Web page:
Violence is always the answer in Crackdown 3. You want to draw out the Terra Nova's head, Elizabeth Nemano, and that means getting her three immediate underlings, Alois Quist, Kuli Ngata, and Katala Vargas to appear. But to do that, you need Wilhelm Berg, Roxy, Liv Sorensen, Reza Khan, and Djimon Keita. Basically, you get to choose what sort of violence you want to use to get your job done. For example, to free some militia members, I used the car I was driving to run over all the enemies in front of the cage, unlocked the door, and was done. Some missions do require specific actions, like sabotaging the Industry chemical operations involves tossing boulders into machinery to shut them down, but the game tends to give you options when it comes to completing missions.
There are some adjustments made and inclusions that help confirm that yes, Crackdown 3 is a modern game. Some of them are about accessibility. It is very easy to see where you are on the map and where you could or should be going. When you get to a hub, it is possible to swap to a different agent. (You know, in case you get tired of some of Terry Crews' exclamations.) When you hover over missions, it is possible to see your odds of survival, helping you better gauge whether or not you should even attempt some tasks. But it is as though enough new stuff hasn't been added or changes have been made. Crackdown 3 feels and looks a lot like Crackdown 2.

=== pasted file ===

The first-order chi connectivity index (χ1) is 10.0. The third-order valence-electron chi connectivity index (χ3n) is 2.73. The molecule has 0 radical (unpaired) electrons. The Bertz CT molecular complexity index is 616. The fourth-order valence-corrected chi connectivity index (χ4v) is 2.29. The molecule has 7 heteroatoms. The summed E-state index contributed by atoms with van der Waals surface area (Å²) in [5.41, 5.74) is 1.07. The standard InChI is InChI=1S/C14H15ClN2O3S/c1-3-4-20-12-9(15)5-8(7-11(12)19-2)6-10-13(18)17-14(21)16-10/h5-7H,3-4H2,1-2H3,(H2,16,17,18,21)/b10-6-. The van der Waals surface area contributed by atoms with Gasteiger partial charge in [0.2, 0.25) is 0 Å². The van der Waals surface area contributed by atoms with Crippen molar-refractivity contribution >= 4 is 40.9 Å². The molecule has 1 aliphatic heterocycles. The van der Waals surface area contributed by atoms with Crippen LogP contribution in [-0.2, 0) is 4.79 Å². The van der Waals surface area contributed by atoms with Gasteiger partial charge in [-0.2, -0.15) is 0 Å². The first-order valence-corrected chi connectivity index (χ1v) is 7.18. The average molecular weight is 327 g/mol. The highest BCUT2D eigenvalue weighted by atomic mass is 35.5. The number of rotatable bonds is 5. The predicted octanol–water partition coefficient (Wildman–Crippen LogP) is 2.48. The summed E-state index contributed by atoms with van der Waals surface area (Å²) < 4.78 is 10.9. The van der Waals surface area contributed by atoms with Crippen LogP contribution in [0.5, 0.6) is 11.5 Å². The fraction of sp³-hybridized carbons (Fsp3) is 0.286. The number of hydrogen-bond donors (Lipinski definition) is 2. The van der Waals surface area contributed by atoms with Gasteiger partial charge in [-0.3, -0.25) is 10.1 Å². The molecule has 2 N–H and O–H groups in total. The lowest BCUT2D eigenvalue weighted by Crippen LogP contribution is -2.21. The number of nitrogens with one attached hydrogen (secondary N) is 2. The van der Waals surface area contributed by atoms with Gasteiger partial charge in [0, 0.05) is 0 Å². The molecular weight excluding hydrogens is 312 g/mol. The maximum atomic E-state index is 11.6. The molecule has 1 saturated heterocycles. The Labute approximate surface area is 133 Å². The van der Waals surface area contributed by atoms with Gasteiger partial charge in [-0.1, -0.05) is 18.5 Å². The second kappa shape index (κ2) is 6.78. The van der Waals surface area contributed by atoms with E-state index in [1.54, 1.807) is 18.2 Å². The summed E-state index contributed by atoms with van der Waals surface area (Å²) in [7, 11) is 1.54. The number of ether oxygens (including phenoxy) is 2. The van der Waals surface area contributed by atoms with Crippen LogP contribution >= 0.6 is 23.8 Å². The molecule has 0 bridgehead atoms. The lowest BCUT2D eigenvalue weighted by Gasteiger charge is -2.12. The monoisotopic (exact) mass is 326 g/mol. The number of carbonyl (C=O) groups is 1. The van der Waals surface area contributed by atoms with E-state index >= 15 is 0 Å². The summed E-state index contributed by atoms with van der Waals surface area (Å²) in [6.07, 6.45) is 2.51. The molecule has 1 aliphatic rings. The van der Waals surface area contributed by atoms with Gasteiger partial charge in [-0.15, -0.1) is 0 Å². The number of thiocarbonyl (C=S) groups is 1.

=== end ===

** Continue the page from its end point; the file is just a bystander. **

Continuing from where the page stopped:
Even the element that are meant to be unique have already been done. Yes, luring out the Terra Nova bosses is fun, but we have seen games where the more renown you acquire, the bigger a target you become for random violence in the streets. (Some might even refer to it as a "Wanted" level.) We have seen games where superpowered characters liberate districts of a city. (Saints Row IV did it and offered extra money for areas under your control.) We even had a game already where the events of a single night had a detrimental effect on the entire world and severely hampered the global operations of a military force designed to protect it. (Agents of Mayhem's L.E.G.I.O.N. kicked off the Devil's Night and topped M.A.Y.H.E.M. Perhaps this was a dig at Volition by Sumo Digital, for the whole Saints Row stealing Crackdown's "thing" before?) The only thing it really has going for it is its co-op campaign option, which past Crackdown games offered before.